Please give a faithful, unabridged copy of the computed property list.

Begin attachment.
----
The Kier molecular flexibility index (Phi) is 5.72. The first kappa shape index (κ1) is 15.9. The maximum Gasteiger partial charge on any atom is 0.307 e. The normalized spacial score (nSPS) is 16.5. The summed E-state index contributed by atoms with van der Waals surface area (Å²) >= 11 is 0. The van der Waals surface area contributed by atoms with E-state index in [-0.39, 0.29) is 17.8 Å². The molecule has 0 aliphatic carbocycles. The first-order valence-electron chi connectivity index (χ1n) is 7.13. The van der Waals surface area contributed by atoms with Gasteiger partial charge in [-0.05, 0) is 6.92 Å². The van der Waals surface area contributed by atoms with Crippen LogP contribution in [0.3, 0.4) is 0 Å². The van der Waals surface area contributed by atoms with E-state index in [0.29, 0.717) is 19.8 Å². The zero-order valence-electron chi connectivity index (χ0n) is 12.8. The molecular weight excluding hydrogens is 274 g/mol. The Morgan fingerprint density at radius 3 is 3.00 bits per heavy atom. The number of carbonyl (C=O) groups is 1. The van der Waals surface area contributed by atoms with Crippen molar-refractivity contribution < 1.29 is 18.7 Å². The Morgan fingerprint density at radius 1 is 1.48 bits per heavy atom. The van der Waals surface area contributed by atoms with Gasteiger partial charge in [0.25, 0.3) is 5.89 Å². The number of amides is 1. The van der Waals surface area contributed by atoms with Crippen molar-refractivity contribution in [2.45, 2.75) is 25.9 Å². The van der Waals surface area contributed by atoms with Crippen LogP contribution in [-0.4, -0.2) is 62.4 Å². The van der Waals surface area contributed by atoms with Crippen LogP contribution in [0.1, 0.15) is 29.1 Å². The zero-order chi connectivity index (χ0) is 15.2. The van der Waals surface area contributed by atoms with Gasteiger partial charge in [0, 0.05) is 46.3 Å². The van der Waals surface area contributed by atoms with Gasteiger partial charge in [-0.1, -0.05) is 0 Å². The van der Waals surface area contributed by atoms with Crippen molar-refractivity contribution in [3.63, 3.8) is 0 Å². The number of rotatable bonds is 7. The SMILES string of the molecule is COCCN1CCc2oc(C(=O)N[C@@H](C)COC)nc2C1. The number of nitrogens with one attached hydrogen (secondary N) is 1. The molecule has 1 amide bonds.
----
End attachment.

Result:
The Kier molecular flexibility index (Phi) is 5.72. The first kappa shape index (κ1) is 15.9. The maximum Gasteiger partial charge on any atom is 0.307 e. The normalized spacial score (nSPS) is 16.5. The summed E-state index contributed by atoms with van der Waals surface area (Å²) >= 11 is 0. The van der Waals surface area contributed by atoms with E-state index in [-0.39, 0.29) is 17.8 Å². The molecule has 0 aliphatic carbocycles. The first-order valence-electron chi connectivity index (χ1n) is 7.13. The van der Waals surface area contributed by atoms with Gasteiger partial charge in [-0.05, 0) is 6.92 Å². The van der Waals surface area contributed by atoms with Crippen LogP contribution in [0.3, 0.4) is 0 Å². The van der Waals surface area contributed by atoms with E-state index in [0.29, 0.717) is 19.8 Å². The zero-order valence-electron chi connectivity index (χ0n) is 12.8. The molecular weight excluding hydrogens is 274 g/mol. The Morgan fingerprint density at radius 3 is 3.00 bits per heavy atom. The number of carbonyl (C=O) groups is 1. The van der Waals surface area contributed by atoms with Crippen molar-refractivity contribution < 1.29 is 18.7 Å². The Morgan fingerprint density at radius 1 is 1.48 bits per heavy atom. The van der Waals surface area contributed by atoms with Gasteiger partial charge in [0.25, 0.3) is 5.89 Å². The number of amides is 1. The van der Waals surface area contributed by atoms with Crippen molar-refractivity contribution in [2.45, 2.75) is 25.9 Å². The van der Waals surface area contributed by atoms with Crippen LogP contribution in [-0.4, -0.2) is 62.4 Å². The van der Waals surface area contributed by atoms with Crippen LogP contribution in [0.1, 0.15) is 29.1 Å². The zero-order chi connectivity index (χ0) is 15.2. The van der Waals surface area contributed by atoms with Gasteiger partial charge in [0, 0.05) is 46.3 Å². The van der Waals surface area contributed by atoms with Gasteiger partial charge in [-0.1, -0.05) is 0 Å². The van der Waals surface area contributed by atoms with Crippen molar-refractivity contribution in [3.63, 3.8) is 0 Å². The number of rotatable bonds is 7. The SMILES string of the molecule is COCCN1CCc2oc(C(=O)N[C@@H](C)COC)nc2C1. The number of nitrogens with one attached hydrogen (secondary N) is 1. The molecule has 1 amide bonds.